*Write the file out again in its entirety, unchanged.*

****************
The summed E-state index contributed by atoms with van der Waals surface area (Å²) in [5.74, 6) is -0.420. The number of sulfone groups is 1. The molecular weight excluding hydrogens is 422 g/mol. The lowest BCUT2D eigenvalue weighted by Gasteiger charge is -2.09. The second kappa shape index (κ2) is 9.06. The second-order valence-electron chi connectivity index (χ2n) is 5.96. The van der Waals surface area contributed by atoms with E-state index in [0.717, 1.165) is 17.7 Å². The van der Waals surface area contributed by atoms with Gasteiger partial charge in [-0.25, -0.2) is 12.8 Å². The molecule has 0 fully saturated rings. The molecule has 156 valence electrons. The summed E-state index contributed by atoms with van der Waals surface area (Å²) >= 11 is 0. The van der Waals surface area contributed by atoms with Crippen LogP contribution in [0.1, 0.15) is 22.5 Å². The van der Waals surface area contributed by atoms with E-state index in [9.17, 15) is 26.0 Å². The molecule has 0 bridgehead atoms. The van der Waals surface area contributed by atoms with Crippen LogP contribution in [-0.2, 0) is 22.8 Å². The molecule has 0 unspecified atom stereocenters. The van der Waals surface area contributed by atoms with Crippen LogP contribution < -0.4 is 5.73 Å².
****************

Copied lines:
The summed E-state index contributed by atoms with van der Waals surface area (Å²) in [5.74, 6) is -0.420. The number of sulfone groups is 1. The molecular weight excluding hydrogens is 422 g/mol. The lowest BCUT2D eigenvalue weighted by Gasteiger charge is -2.09. The second kappa shape index (κ2) is 9.06. The second-order valence-electron chi connectivity index (χ2n) is 5.96. The van der Waals surface area contributed by atoms with E-state index in [0.717, 1.165) is 17.7 Å². The van der Waals surface area contributed by atoms with Gasteiger partial charge in [-0.25, -0.2) is 12.8 Å². The molecule has 0 fully saturated rings. The molecule has 156 valence electrons. The summed E-state index contributed by atoms with van der Waals surface area (Å²) >= 11 is 0. The van der Waals surface area contributed by atoms with Crippen LogP contribution in [0.1, 0.15) is 22.5 Å². The van der Waals surface area contributed by atoms with E-state index in [9.17, 15) is 26.0 Å². The molecule has 0 bridgehead atoms. The van der Waals surface area contributed by atoms with Crippen LogP contribution in [-0.2, 0) is 22.8 Å². The molecule has 0 unspecified atom stereocenters. The van der Waals surface area contributed by atoms with Crippen LogP contribution < -0.4 is 5.73 Å².